This is a better Lapsang Souchong, but I would call it only marginally better than Tea Farm. This one does have some taste but I kept drinking it and hoping to get something more. I felt a bit like a Marlboro smoker who was suddenly trying the lightest cigarette out there—-(not having been in the situation, my metaphor may not work). Sometimes you see smokers frantically sucking on their cigarettes as if they are trying to pull in even more tobacco. Well, I was slurping at this tea trying to find more flavor, more smoke, more something. It’s got enough taste to remind me that I love a good Lapsang Souchong but not enough taste to provide any satisfaction.
I felt glad to sample this tea because I am collecting Lapsang Souchong experiences and it’s good to know the gamut.
Thank you, Rabs for giving me a new one to try!
I’m actually backlogging this one from 2 days ago before I realized that this tea was already listed in Steepster. I just wasn’t feeling motivated to add a tea.
I had this tea to go at The Tea Smith and really enjoyed it. It had the asparagusey aroma I associate with oolongs along with a pleasant floral note. I really wanted more and was sad that I didn’t get to try more steeps of it – it seemed like it had amazing potential. So when I returned to the shop I picked up a packet. I now wish that I had only bought a small sample.
With many of the oolongs that I’ve had the tea grows in its complexity and yumminess with each steep. This tea’s brightest moment was its first steep. Each consecutive steep got more and more bland and my mouth never did do the “happy dance of joy” that many oolongs create for me. Maybe this is typical for Jade Oolongs – this is my first one. But I’m not impressed. M
This had a lighter smoke scent than what I’m used to. I’d put the scent as even mellower than Golden Moon’s LS. The fragrance of the cup was also smoky, but without the fragrance of pine that I enjoy.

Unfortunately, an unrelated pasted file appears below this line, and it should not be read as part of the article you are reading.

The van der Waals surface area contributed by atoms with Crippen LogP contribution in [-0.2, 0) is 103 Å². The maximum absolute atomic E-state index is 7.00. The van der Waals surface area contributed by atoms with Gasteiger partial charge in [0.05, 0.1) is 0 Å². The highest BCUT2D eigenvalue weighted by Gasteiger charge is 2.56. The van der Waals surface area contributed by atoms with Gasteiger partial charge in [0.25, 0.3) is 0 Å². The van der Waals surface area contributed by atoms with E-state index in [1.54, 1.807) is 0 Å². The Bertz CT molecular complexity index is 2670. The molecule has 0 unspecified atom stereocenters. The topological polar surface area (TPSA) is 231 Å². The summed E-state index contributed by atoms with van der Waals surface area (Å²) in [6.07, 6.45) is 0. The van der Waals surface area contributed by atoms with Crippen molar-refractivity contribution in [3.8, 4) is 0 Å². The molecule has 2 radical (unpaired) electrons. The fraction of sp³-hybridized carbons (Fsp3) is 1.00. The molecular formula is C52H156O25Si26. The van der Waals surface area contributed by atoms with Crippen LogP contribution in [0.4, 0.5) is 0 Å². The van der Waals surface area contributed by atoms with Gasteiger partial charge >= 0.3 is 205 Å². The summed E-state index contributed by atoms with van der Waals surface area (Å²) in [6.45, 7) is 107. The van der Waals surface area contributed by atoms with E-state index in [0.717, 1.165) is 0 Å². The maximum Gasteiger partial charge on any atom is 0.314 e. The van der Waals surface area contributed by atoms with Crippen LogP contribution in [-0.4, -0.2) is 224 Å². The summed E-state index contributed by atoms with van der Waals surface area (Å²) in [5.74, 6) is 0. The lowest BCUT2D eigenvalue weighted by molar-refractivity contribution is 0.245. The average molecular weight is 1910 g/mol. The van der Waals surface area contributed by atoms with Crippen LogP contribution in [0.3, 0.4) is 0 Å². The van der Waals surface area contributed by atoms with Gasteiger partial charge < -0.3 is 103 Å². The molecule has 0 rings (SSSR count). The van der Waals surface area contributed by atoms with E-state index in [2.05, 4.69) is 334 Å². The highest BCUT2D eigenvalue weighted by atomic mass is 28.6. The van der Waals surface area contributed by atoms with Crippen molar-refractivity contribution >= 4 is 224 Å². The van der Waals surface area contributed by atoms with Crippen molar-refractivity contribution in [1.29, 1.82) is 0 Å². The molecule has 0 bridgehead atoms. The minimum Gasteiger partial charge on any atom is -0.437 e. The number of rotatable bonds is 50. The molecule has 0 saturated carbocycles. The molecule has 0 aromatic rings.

Oh my. Um…so it’s lacking the sweet undercurrents that I love in the few lapsangs that I’ve had. It has a harsh, almost stinging bitterness that’s assaulting my mouth – especially at the back of my throat. I keep clearing my throat. That astringency comes and goes (one time I came close to tossing my cup), and it’s the first time I’d call a LS “ashy.” It’s like I rinsed out an ashtray and drank the runoff water. I am very glad that I only purchased a sample. I’ll finish it off over time, but there will be no resteeps here (I did do a resteep today with very little change in taste). My temp accuracy (or lack thereof) should be fixed by next week when my new electric kettle arrives (squee!) – so I will try this again with the for sure recommended steep temp and will update if my rating changes as a result. GA
So, to sum up:
Adagio’s LS = RAWR!
Golden Moon’s LS = Meow
The Tea Smith’s LS = a dirty alley cat hacking up a furball
Gong Fu Cha Style I used:
Rou Gui, Cina oolong, 4,5gr in Yixing 5oz (~150ml); water Sant’Anna sorgente Rebruant 95° (most easy to find water in Italy).
0 – foot’s water
1 – 30’’
2 – 30’’
3 – 1’
4 – 1’ 30’’
5 – 2’ 30’’
6 – 4’
Not more. From 1 to 3 infusion the tea was in his upper moment. It was austere, during 3 steppes it changed from a hard impact with flower dry and spice to an absolutely equilibrated mouth with note of mature summer fruit like apricot and peach. Since 4 infusion the tannins slowly rise to come up and it will be the dominant.
I like this tea. I suggest to try every one to like oolong tea.
Oh wow, this is quite a different tea indeed. Take the Dancong Aria tea base flavor, and replace the flowery orchid taste with strong roasted coffee and chocolate tones, and that’s what this tea tastes like. Moderately astringent, high on body, yet light on mouth feel. The leaves are whole, large and very dark, but the brew is relatively light considering this…maybe I used too little? It tasted fine though. Definitely one of my favorite exotic flavored oolongs.
Shorter steeping times are the key to good 1st flush Darjeeling brews!! I was unaware of this at first, creating very bitter brews, but since I corrected my prep methods, I’ve found a new love for them. This one is excellent. For all of you who know the taste of 1F Darjeelings, this one has all the right characteristics in the right quantities…the sweet floral hints (different than those of light oolongs) light mouth feel, light astringency, not bitter at all, with that lovely Darjeeling “trademark.”
Ooooooh this is a good one! While adding the water, I noticed that natural sweet aroma that makes a malty black tea wonderful. It has a much heavier mouth feel and maltier taste (I love both qualities in a great Assam) than Ceylon Sonata from Adagio, my other daily black drinker. I accidentally oversteeped a cup yesterday by two minutes. I was surprised to find that the extended steep time did not make it bitter, but made the tea that much more malty. Excellent! :)